Ebony Alert (SB 673)
You'll be seeing a new emergency alert on highway signs, the Ebony Alert. The Ebony Alert is designed to help locate missing Black women and youth.
Emergency alerts already in use include:
- Amber Alert (child abduction of a person under the age of 18)
- Silver Alert (missing elderly, developmentally, or cognitively-impaired person that may be at-risk)
- Blue Alert (when a violent attack on a law enforcement officer has occurred, and a search for the dangerous suspect is active)
- Yellow Alert (when a person has been killed due to a hit-and-run incident and law enforcement has specified information about the suspect or suspect's vehicle)
- Feather Alert (the suspicious or unexplainable disappearance of an indigenous woman or indigenous person)
Traffic Stops (AB 2773)
Remember when law enforcement officers would pull drivers over and ask, "Do you know why I stopped you?"? Great news - you no longer have to start guessing and possibly admit to something the officer wasn't even aware of. New law requires a peace officer to tell you exactly why they pulled you over before they start asking any questions. This new law will also require all police agencies to track whether officers that stop drivers are complying with the law.
Ban On Cruising Prohibitions (AB 436)
New law prohibits cities and local governments from prohibiting cruising. In addition, vehicles that have been modified to sit at a level lower than the vehicles’ rim are no longer prohibited.
Traffic Stops: Expired Tags (AB 256 / Effective July 1, 2024)
New law prohibits officers from pulling drivers over solely for expired license plate stickers unless two months have passed since the month indicated on the sticker. Vehicles can be pulled over for other violations, of course, as this new law simply addresses expired tags.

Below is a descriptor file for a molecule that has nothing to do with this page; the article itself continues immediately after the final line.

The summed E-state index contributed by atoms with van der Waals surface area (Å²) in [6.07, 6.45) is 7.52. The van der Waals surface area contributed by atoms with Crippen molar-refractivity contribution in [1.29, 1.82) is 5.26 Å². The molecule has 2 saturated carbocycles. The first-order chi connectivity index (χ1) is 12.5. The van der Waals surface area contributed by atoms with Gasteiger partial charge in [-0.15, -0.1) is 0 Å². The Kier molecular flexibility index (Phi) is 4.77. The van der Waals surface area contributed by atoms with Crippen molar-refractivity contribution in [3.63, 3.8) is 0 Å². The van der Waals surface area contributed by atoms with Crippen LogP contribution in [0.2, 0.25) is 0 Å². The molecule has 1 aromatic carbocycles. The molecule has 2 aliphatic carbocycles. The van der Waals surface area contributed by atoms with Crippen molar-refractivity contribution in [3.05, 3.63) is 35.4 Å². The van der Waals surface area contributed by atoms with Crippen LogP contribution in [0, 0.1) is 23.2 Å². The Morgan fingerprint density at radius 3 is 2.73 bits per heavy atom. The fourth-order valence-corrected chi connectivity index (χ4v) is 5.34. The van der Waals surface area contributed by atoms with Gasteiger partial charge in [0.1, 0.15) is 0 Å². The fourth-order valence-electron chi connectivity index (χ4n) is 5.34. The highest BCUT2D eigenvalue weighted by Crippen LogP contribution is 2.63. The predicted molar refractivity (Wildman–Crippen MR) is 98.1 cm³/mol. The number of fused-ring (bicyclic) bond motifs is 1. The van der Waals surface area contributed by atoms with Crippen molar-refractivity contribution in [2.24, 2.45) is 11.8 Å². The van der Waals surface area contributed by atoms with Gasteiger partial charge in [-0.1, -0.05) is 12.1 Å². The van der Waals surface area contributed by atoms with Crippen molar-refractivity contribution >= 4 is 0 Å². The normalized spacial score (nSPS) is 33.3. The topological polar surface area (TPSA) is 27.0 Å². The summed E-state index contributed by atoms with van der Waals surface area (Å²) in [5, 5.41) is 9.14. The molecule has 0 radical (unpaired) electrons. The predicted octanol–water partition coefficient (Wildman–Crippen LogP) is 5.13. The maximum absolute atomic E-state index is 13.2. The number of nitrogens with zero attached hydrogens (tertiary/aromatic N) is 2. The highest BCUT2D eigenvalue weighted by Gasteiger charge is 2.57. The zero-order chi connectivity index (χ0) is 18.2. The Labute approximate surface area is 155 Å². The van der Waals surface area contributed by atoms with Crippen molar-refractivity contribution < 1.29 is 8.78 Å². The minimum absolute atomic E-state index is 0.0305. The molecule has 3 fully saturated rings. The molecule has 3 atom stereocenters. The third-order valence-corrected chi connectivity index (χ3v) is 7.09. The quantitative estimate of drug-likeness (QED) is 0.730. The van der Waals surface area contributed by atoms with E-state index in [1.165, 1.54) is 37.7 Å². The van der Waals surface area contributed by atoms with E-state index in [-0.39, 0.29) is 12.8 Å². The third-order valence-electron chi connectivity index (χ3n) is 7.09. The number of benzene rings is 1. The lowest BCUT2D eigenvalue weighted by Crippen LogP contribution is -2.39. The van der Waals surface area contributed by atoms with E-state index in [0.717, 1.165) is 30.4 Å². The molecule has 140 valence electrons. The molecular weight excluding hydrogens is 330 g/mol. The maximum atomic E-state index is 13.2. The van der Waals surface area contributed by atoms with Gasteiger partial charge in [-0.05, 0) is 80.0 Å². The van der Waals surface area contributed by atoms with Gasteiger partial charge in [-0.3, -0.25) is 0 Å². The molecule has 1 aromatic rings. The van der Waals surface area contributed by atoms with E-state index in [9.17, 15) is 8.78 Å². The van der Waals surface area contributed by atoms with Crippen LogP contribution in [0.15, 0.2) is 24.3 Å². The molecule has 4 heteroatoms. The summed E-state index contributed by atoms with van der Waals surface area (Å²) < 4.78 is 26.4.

Failure To Attend Traffic Violator School (AB 466)
If you had a traffic ticket and failed to go to traffic violator school to clear it, it will no longer be classified as a misdemeanor, nor can the violation be considered a new offense.
Stopping Near Crosswalks (AB 413)
This makes perfect sense and should have been enacted years ago. In order for pedestrians to have a better view of oncoming traffic, new law prohibits vehicles from stopping, standing or parking within 20 feet of a marked or unmarked crosswalk, or within 15 feet of a crosswalk that extends from a curb extension into the street designed to narrow the roadway known as a "bulb-out."
Vehicles Parked in Bicycle Lanes (AB 361)
New law allows local agencies to install cameras on parking enforcement vehicles in order to capture vehicle information and issue parking tickets to vehicles illegally parked in bicycle lanes.
And In Other Transportation News...